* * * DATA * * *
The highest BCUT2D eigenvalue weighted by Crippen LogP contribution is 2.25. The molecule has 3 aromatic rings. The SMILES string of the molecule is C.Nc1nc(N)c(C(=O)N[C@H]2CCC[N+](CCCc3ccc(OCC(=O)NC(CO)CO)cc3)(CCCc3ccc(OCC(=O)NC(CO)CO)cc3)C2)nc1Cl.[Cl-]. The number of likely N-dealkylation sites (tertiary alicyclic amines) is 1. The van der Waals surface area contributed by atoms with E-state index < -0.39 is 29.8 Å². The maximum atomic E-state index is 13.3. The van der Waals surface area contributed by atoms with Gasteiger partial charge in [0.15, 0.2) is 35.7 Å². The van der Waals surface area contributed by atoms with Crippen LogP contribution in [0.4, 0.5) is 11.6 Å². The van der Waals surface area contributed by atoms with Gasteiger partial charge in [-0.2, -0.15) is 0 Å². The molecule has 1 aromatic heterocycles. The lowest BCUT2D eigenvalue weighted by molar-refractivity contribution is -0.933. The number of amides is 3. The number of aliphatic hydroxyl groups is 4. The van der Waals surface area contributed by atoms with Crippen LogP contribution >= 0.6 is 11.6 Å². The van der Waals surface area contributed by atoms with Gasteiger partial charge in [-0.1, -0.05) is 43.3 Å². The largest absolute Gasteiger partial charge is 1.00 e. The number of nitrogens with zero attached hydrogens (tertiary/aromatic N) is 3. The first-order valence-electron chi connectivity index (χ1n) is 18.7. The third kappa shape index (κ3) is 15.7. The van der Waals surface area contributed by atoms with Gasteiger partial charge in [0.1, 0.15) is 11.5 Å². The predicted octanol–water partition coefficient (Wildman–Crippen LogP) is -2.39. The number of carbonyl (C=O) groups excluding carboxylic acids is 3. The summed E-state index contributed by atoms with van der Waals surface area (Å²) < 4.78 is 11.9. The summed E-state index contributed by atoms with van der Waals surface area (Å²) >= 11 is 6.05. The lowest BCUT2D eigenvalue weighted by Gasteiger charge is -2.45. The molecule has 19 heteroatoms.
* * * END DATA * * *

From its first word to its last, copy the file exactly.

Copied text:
The highest BCUT2D eigenvalue weighted by Crippen LogP contribution is 2.25. The molecule has 3 aromatic rings. The SMILES string of the molecule is C.Nc1nc(N)c(C(=O)N[C@H]2CCC[N+](CCCc3ccc(OCC(=O)NC(CO)CO)cc3)(CCCc3ccc(OCC(=O)NC(CO)CO)cc3)C2)nc1Cl.[Cl-]. The number of likely N-dealkylation sites (tertiary alicyclic amines) is 1. The van der Waals surface area contributed by atoms with E-state index < -0.39 is 29.8 Å². The maximum atomic E-state index is 13.3. The van der Waals surface area contributed by atoms with Gasteiger partial charge in [0.15, 0.2) is 35.7 Å². The van der Waals surface area contributed by atoms with Crippen LogP contribution in [0.4, 0.5) is 11.6 Å². The van der Waals surface area contributed by atoms with Gasteiger partial charge in [-0.2, -0.15) is 0 Å². The molecule has 1 aromatic heterocycles. The lowest BCUT2D eigenvalue weighted by molar-refractivity contribution is -0.933. The number of amides is 3. The number of aliphatic hydroxyl groups is 4. The van der Waals surface area contributed by atoms with Crippen LogP contribution >= 0.6 is 11.6 Å². The van der Waals surface area contributed by atoms with Gasteiger partial charge in [-0.1, -0.05) is 43.3 Å². The largest absolute Gasteiger partial charge is 1.00 e. The number of nitrogens with zero attached hydrogens (tertiary/aromatic N) is 3. The first-order valence-electron chi connectivity index (χ1n) is 18.7. The third kappa shape index (κ3) is 15.7. The van der Waals surface area contributed by atoms with Gasteiger partial charge in [0.1, 0.15) is 11.5 Å². The predicted octanol–water partition coefficient (Wildman–Crippen LogP) is -2.39. The number of carbonyl (C=O) groups excluding carboxylic acids is 3. The summed E-state index contributed by atoms with van der Waals surface area (Å²) < 4.78 is 11.9. The summed E-state index contributed by atoms with van der Waals surface area (Å²) >= 11 is 6.05. The lowest BCUT2D eigenvalue weighted by Gasteiger charge is -2.45. The molecule has 19 heteroatoms.